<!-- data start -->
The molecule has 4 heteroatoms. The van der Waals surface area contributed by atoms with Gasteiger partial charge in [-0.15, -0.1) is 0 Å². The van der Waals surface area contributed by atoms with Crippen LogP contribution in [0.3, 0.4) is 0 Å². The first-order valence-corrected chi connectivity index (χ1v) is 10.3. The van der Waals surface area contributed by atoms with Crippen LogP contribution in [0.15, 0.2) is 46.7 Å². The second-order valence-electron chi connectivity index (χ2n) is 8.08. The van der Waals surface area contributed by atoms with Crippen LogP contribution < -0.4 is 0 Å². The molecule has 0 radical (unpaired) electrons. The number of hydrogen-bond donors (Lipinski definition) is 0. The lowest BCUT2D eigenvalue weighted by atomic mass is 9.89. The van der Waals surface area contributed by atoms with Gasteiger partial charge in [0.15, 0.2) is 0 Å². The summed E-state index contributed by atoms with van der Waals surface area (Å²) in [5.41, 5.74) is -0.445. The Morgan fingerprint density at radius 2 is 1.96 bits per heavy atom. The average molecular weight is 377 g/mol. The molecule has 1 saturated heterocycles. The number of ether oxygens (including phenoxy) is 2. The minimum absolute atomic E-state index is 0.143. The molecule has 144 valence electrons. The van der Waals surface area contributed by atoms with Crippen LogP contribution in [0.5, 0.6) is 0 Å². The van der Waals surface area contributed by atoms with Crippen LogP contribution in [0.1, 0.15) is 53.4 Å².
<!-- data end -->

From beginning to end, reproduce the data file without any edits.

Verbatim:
The molecule has 4 heteroatoms. The van der Waals surface area contributed by atoms with Gasteiger partial charge in [-0.15, -0.1) is 0 Å². The van der Waals surface area contributed by atoms with Crippen LogP contribution in [0.3, 0.4) is 0 Å². The first-order valence-corrected chi connectivity index (χ1v) is 10.3. The van der Waals surface area contributed by atoms with Crippen LogP contribution in [0.15, 0.2) is 46.7 Å². The second-order valence-electron chi connectivity index (χ2n) is 8.08. The van der Waals surface area contributed by atoms with Crippen LogP contribution < -0.4 is 0 Å². The molecule has 0 radical (unpaired) electrons. The number of hydrogen-bond donors (Lipinski definition) is 0. The lowest BCUT2D eigenvalue weighted by atomic mass is 9.89. The van der Waals surface area contributed by atoms with Gasteiger partial charge in [0.15, 0.2) is 0 Å². The summed E-state index contributed by atoms with van der Waals surface area (Å²) in [5.41, 5.74) is -0.445. The Morgan fingerprint density at radius 2 is 1.96 bits per heavy atom. The average molecular weight is 377 g/mol. The molecule has 1 saturated heterocycles. The number of ether oxygens (including phenoxy) is 2. The minimum absolute atomic E-state index is 0.143. The molecule has 144 valence electrons. The van der Waals surface area contributed by atoms with Crippen LogP contribution in [0.5, 0.6) is 0 Å². The van der Waals surface area contributed by atoms with Crippen LogP contribution in [0.1, 0.15) is 53.4 Å².